9 Foods That Support Women’s Hormonal Health

It’s easy to blame an “off day” on your hormones, but a happy hormonal balance is the key to maintaining all-around health. As your body’s main chemical messengers, hormones are essential in maintaining proper bodily functions and mental well-being, not to mention a healthy immune system and a regular menstrual cycle.

Looking to support hormonal health naturally? Add these nine hormone-helping foods to your diet.

Quinoa

Perfect in salads, buddha bowls, and even stuffed peppers, quinoa has long been touted as a superfood rice substitute thanks to its high protein content and versatility. Studies have shown that eating protein-rich foods like quinoa help to decrease levels of the “hunger hormone” ghrelin, and because quinoa is a complex carb, it also helps manage insulin and androgen levels.

Coconut and palm oils

Responsibly sourced coconut and palm oils are renowned for their positive effects in beauty products, but they also work from the inside out. Because these oils contain medium-chain triglycerides (MCTs), which are fats that the liver converts to energy, they can help boost brain power. They’ve also been shown to reduce insulin resistance in the blood, which is good news for those with type-2 diabetes. 

Fatty fish

Like MCTs, fatty fish also promote insulin sensitivity, but they have the bonus of stress-busting omega-3 fats. Omega-3s have been shown to help reduce the stress-hormone cortisol, while also helping to improve overall hormonal communication. That means wild salmon is an ideal choice, but arctic char, mackerel, sardines, anchovies, and halibut will also fit the bill.

If you’re looking to reduce your cortisol, but fatty fish just isn’t going to make its way into your diet, AdrenaSmart from Lorna Vanderhaeghe Health Solution combines cortisol-fighting herbs to help reduce the feelings of fatigue, tiredness and irritability.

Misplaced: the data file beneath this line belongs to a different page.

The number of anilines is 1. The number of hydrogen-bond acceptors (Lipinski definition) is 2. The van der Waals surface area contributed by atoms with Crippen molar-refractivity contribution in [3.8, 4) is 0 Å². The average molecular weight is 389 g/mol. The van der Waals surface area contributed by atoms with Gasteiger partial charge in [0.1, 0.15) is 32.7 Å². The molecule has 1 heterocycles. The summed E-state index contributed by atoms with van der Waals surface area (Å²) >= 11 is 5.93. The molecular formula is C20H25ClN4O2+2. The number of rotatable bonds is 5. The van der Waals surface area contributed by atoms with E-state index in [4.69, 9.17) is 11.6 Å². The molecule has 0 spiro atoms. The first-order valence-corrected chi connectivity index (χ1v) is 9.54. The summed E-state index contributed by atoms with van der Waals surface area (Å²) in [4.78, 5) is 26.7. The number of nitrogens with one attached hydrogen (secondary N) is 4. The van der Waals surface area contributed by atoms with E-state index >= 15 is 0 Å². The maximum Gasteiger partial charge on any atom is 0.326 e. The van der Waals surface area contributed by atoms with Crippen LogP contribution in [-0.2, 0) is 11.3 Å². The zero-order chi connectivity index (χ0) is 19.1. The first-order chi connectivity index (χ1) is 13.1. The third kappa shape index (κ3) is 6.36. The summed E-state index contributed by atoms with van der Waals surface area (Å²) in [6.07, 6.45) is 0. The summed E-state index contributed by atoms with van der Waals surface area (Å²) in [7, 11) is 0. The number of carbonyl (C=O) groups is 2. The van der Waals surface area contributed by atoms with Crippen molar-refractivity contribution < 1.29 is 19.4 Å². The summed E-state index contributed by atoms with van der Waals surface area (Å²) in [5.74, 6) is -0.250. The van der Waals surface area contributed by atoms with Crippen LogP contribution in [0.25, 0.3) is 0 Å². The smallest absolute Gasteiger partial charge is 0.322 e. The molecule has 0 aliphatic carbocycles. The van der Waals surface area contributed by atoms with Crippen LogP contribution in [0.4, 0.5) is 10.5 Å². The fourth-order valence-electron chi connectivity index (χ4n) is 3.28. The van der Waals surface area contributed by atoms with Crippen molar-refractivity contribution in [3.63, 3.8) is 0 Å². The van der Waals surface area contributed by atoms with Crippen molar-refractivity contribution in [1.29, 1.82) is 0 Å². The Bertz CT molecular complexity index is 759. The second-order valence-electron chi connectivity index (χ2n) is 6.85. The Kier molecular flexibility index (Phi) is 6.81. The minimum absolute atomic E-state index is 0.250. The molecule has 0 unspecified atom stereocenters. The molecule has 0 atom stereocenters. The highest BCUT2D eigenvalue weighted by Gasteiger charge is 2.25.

Avocado

Avocado doesn’t just offer a tasty texture for lovers of guac, avocado toast, and sushi—it’s brimming with nutrients, too. The green fruit is high in fibre, potassium, , which contribute to a healthy hormonal balance. Some studies have even shown avocado oil to help reduce pesky menopause-induced hot flashes. 

Butter/ghee

They say everything is okay in moderation, and that includes good old-fashioned butter or ghee (a form of clarified butter), at least in terms of supporting female hormones. Butter contains high amounts of vitamins A, D, E, and K2, which, in addition to supporting basic functions like vision, calcium absorption in your bones, and protecting skin from UV damage, are important building blocks for hormonal production. So maybe put buttered toast back on the table, after all.

Whole eggs

Egg whites may be slightly more popular in health circles, but they’re not all they’re cracked up to be in terms of vitamins. The yolks are actually where all the hormone-balancing nutrients are hiding. They contain choline, selenium, and iodine, all of which help to make and maintain healthy thyroid hormones. In other words, get crackin’ on whole eggs the next time an omelette is on the menu. 

Pomegranate

Those ruby-red seeds aren’t just fun to eat; they’re chock full of cell-repairing antioxidants, as well as a surprising number of health benefits. According to findings at Case Western University, pomegranate extract can help prevent the cartilage degradation that contributes to osteoarthritis, which Health Canada claims is more likely to affect women than men after the age of 55.

Cruciferous vegetables

Get ready for some big words. Cruciferous vegetables contain many beneficial nutrients to help stimulate healthy estrogen production. Let’s start with broccoli. It contains sulforaphane, which has been shown to stimulate the body's production of detoxification enzymes that eliminate environmental estrogens. Indole-3-carbinol (I3C) is a plant nutrient that can help break down estrogens into their non-toxic forms, and diindolymethane (DIM), also found in cabbage, Brussels sprouts, cauliflower, and broccoli has been researched for its ability to detoxify “bad” estrogens and produce beneficial estrogen. While picky eaters may not be fond of these greens, they can be found in EstroSmart for hormone balance.

Turmeric

There’s a reason this golden spice has been gaining popularity! Curcumin, the compound that gives turmeric its rich colour, is an anti-inflammatory and antioxidant that has been linked to a variety of health benefits. From helping with arthritis to alleviating anxiety, it has also been shown to help reduce menstrual pain in women by mimicking the function of anti-inflammatory pain-relief products, potentially offering a natural alternative.